2005 Saab 9-2X Review

2005 Saab 9-2X - Subaru Impreza Wagon.


When is a Saab not a genuine Swedish Saab? The answer is when it's the new Saab 9-2X station wagon, which is essentially a disguised Japanese Subaru Impreza wagon.

Call the 9-2X a "Saabaru" if you like, although Saab has made changes that make the 9-2X more swanky and refined than the popular Impreza wagon, with better ride and handling. The 9-2X also looks slicker because of such things as a Saab-style front end.

The iconoclastic Swedish Saab rarely was mistaken for another car, with such things as offbeat styling, front-drive, an ignition switch near the floor between the front seats and a hatchback body style offered long after hatch-backs fell from favor in America. (They're finally making a comeback.)

The Saab has been sold here since the early 1950s and has been a non-mainstream car mostly favored by Euro-centric individualists, although it was one of the safest, most sensible autos. It also often was fun to drive, and a convertible version was one of the trendiest cars in Los Angeles.

But the new 9-2X is something else. It's the first Saab to have all-wheel drive because that system is from the Subaru Impreza. That Subaru also supplies the basic station wagon body shell of the 9-2X, along with its engines and transmissions. The 9-2X is built by Subaru in Japan and is the first Saab competing in the "premium sports compact" market, which is predicted to triple in size by 2006.

Those are radical changes for Saab, which always insisted on designing its own cars. I visited Saab's design offices in Sweden near its assembly plant in the 1970s and felt as if I was in a small, sophisticated custom-car facility.

What's happening here? Nothing mysterious -- General Motors never has made a dime on Saabs since it bought the operation years ago. GM, which owns 20 percent of Subaru, is losing money on a worldwide basis and thus decided to broaden Saab's appeal with new and modified Saab models.

"The Saab 9-2X will help us continue our strong momentum," said Debra Kelly-Ennis, president of Saab Cars USA.

Say what? Saab is trying to dig its way out of a sales ditch. Saab U.S. sales last year totaled 38,159 cars -- about 10,000 less than in 2003. Saab's sales in America for the first two months this year also were lower than those in the comparable period last year.

GM is having its various worldwide car operations share a variety of components to help produce more models and thus generate profits, and GM Product Development Vice Chairman Bob Lutz decided GM must enable Saab "to grow its product range" to become profitable.

Lutz said Saab and Subaru would have "a natural relationship" because they shared a heritage of aircraft production before entering the auto business in the 1950s and "are renowned for their unconventional thinking. They [have] a rich history in technical innovations and a solid reputation for producing dynamic cars with a distinctive character."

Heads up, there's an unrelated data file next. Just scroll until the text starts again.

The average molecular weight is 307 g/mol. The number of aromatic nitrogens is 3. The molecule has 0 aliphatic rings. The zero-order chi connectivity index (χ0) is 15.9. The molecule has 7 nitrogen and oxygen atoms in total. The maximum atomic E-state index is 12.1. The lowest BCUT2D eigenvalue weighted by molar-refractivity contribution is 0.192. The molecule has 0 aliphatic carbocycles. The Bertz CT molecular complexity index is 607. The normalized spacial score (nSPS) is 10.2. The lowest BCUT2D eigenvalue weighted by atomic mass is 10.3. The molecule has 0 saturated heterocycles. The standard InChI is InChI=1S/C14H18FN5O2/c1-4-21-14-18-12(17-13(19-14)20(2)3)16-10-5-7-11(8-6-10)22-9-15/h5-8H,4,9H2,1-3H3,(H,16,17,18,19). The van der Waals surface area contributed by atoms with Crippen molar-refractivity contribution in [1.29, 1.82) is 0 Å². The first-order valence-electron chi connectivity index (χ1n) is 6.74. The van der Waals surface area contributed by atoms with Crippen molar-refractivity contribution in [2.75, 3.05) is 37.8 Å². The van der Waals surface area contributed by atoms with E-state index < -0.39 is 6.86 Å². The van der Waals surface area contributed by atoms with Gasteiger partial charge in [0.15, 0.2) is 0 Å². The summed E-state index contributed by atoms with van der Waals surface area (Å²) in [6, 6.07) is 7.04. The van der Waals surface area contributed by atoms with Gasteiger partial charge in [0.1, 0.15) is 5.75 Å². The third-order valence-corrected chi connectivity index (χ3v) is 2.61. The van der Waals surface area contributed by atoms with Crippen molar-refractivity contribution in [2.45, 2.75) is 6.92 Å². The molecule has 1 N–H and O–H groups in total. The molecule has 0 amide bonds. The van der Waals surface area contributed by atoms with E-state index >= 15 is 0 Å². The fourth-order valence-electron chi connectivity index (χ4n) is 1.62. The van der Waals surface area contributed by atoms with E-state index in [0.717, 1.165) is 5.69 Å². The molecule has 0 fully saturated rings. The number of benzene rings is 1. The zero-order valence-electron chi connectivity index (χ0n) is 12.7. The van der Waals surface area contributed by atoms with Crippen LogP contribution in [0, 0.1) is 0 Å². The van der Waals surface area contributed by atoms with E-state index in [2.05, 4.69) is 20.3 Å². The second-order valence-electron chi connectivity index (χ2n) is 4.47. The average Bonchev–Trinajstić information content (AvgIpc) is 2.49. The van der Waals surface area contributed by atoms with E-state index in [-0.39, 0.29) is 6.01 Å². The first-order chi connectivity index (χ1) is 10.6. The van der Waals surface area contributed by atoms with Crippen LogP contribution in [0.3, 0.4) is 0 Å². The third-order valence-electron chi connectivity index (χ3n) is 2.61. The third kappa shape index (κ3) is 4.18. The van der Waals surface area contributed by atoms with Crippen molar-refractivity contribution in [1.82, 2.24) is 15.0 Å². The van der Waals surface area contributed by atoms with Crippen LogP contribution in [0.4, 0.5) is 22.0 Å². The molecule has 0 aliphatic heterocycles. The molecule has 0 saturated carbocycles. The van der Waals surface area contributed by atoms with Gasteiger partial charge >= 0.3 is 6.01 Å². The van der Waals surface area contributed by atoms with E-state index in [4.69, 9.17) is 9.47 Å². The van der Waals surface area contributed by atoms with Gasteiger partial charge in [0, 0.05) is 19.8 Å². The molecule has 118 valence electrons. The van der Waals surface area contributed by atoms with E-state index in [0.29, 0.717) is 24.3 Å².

What Lutz didn't say was that it would have taken Saab about five years to come up with a model such as the 9-2X on its own.

Subaru increasingly has become a lot more mainstream than Saab and sells far more cars, with 187,402 bought here last year. The new 9-2X shows Subaru might be a perfect Saab partner.

While the 9-2X shares the Impreza wagon's body shell, it adds a Saab-family front section from the windshield posts forward with such items as Saab's signature three-air-inlet grille. The rear end also was modified to give the wagon a wide, "powerful" stance.

Two 9-2X models are sold. They have Subaru's advanced all-wheel-drive and compact, Porsche-style four-cylinder engine. The base $22,990 Linear has a 2.5-liter engine with 165 horsepower that's a bit noisy during hard acceleration. The $26,950 Aero has the turbocharged 2-liter Impreza WRX engine with 227 horsepower and a sharky hood scoop.

The Aero is a hot rod (0-60 mph in 6.1 seconds), but its turbo lag causes throttle response to suffer and there's little punch below 3,000 rpm, especially with an automatic transmission. The base engine has no such lag and is best for most 9-2X buyers who don't regularly haul heavy cargo. It works most effectively with the manual gearbox, but is lively with the automatic.

Both engines are backed by a five-speed manual gearbox or responsive, $1,250 four-speed automatic transmission. Estimated fuel economy is 22-23 mpg in the city and 29 on highways with the base engine and 19-20 in the city and 25-26 on the highway with the turbo version.

The well-equipped Linear has air conditioning, tilt wheel, cruise control, manual height-adjustable driver seat, split-folding rear seat, AM/FM/CD player, rear defogger/wiper and power mirrors, windows and locks with remote keyless entry.

The Aero adds automatic climate control, in-dash 6-disc CD changer, fog lights and a sport suspension. It has the same 16-inch wheels as the Linear, but can be had with 17-inch wheels and wider tires in the $1,950 Sport package for sharper handling. That package includes a power sunroof, which costs $1,200 for the Linear.